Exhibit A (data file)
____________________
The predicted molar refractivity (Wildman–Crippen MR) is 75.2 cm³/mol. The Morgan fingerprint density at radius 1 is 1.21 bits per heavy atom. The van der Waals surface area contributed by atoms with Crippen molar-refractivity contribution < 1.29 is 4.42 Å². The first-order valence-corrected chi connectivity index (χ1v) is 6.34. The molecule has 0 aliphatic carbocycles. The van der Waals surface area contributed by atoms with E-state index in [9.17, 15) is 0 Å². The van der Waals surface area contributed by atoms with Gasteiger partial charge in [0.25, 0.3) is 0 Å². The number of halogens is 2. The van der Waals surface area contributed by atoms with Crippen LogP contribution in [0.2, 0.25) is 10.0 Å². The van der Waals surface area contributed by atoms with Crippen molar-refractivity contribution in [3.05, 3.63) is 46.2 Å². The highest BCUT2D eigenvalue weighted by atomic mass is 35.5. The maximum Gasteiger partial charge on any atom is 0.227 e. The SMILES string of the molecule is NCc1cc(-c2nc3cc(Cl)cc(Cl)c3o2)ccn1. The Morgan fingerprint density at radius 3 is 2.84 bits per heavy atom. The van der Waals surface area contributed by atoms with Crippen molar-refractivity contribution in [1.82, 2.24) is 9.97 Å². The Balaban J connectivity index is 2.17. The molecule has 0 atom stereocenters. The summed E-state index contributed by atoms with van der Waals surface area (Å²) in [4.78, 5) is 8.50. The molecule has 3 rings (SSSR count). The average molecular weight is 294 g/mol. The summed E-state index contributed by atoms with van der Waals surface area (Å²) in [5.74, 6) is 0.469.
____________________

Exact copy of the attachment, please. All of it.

The predicted molar refractivity (Wildman–Crippen MR) is 75.2 cm³/mol. The Morgan fingerprint density at radius 1 is 1.21 bits per heavy atom. The van der Waals surface area contributed by atoms with Crippen molar-refractivity contribution < 1.29 is 4.42 Å². The first-order valence-corrected chi connectivity index (χ1v) is 6.34. The molecule has 0 aliphatic carbocycles. The van der Waals surface area contributed by atoms with E-state index in [9.17, 15) is 0 Å². The van der Waals surface area contributed by atoms with Gasteiger partial charge in [0.25, 0.3) is 0 Å². The number of halogens is 2. The van der Waals surface area contributed by atoms with Crippen LogP contribution in [0.2, 0.25) is 10.0 Å². The van der Waals surface area contributed by atoms with Crippen molar-refractivity contribution in [3.05, 3.63) is 46.2 Å². The highest BCUT2D eigenvalue weighted by atomic mass is 35.5. The maximum Gasteiger partial charge on any atom is 0.227 e. The SMILES string of the molecule is NCc1cc(-c2nc3cc(Cl)cc(Cl)c3o2)ccn1. The Morgan fingerprint density at radius 3 is 2.84 bits per heavy atom. The van der Waals surface area contributed by atoms with Crippen molar-refractivity contribution in [1.82, 2.24) is 9.97 Å². The Balaban J connectivity index is 2.17. The molecule has 0 atom stereocenters. The summed E-state index contributed by atoms with van der Waals surface area (Å²) in [4.78, 5) is 8.50. The molecule has 3 rings (SSSR count). The average molecular weight is 294 g/mol. The summed E-state index contributed by atoms with van der Waals surface area (Å²) in [5.74, 6) is 0.469.